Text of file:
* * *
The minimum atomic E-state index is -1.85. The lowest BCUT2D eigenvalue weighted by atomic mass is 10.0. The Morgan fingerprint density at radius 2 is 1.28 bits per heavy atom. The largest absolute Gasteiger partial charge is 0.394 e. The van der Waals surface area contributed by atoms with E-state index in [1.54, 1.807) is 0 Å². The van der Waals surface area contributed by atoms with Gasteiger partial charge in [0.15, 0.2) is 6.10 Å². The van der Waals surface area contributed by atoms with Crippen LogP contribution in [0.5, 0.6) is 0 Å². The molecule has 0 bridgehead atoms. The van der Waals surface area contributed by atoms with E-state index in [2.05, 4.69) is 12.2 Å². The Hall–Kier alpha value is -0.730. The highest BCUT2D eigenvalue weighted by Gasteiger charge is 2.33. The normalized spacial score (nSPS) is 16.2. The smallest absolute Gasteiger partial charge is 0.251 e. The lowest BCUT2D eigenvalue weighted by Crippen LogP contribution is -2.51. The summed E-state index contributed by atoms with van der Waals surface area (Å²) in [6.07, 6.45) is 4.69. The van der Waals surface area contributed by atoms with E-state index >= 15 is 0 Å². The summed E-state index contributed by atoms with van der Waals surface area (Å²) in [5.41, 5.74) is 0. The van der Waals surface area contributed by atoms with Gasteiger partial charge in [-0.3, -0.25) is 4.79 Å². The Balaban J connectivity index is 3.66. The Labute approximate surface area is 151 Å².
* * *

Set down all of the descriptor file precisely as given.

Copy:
The minimum atomic E-state index is -1.85. The lowest BCUT2D eigenvalue weighted by atomic mass is 10.0. The Morgan fingerprint density at radius 2 is 1.28 bits per heavy atom. The largest absolute Gasteiger partial charge is 0.394 e. The van der Waals surface area contributed by atoms with E-state index in [1.54, 1.807) is 0 Å². The van der Waals surface area contributed by atoms with Gasteiger partial charge in [0.15, 0.2) is 6.10 Å². The van der Waals surface area contributed by atoms with Crippen LogP contribution in [0.5, 0.6) is 0 Å². The molecule has 0 bridgehead atoms. The van der Waals surface area contributed by atoms with E-state index in [2.05, 4.69) is 12.2 Å². The Hall–Kier alpha value is -0.730. The highest BCUT2D eigenvalue weighted by Gasteiger charge is 2.33. The normalized spacial score (nSPS) is 16.2. The smallest absolute Gasteiger partial charge is 0.251 e. The lowest BCUT2D eigenvalue weighted by Crippen LogP contribution is -2.51. The summed E-state index contributed by atoms with van der Waals surface area (Å²) in [6.07, 6.45) is 4.69. The van der Waals surface area contributed by atoms with E-state index >= 15 is 0 Å². The summed E-state index contributed by atoms with van der Waals surface area (Å²) in [5.41, 5.74) is 0. The van der Waals surface area contributed by atoms with Gasteiger partial charge in [-0.3, -0.25) is 4.79 Å². The Balaban J connectivity index is 3.66. The Labute approximate surface area is 151 Å².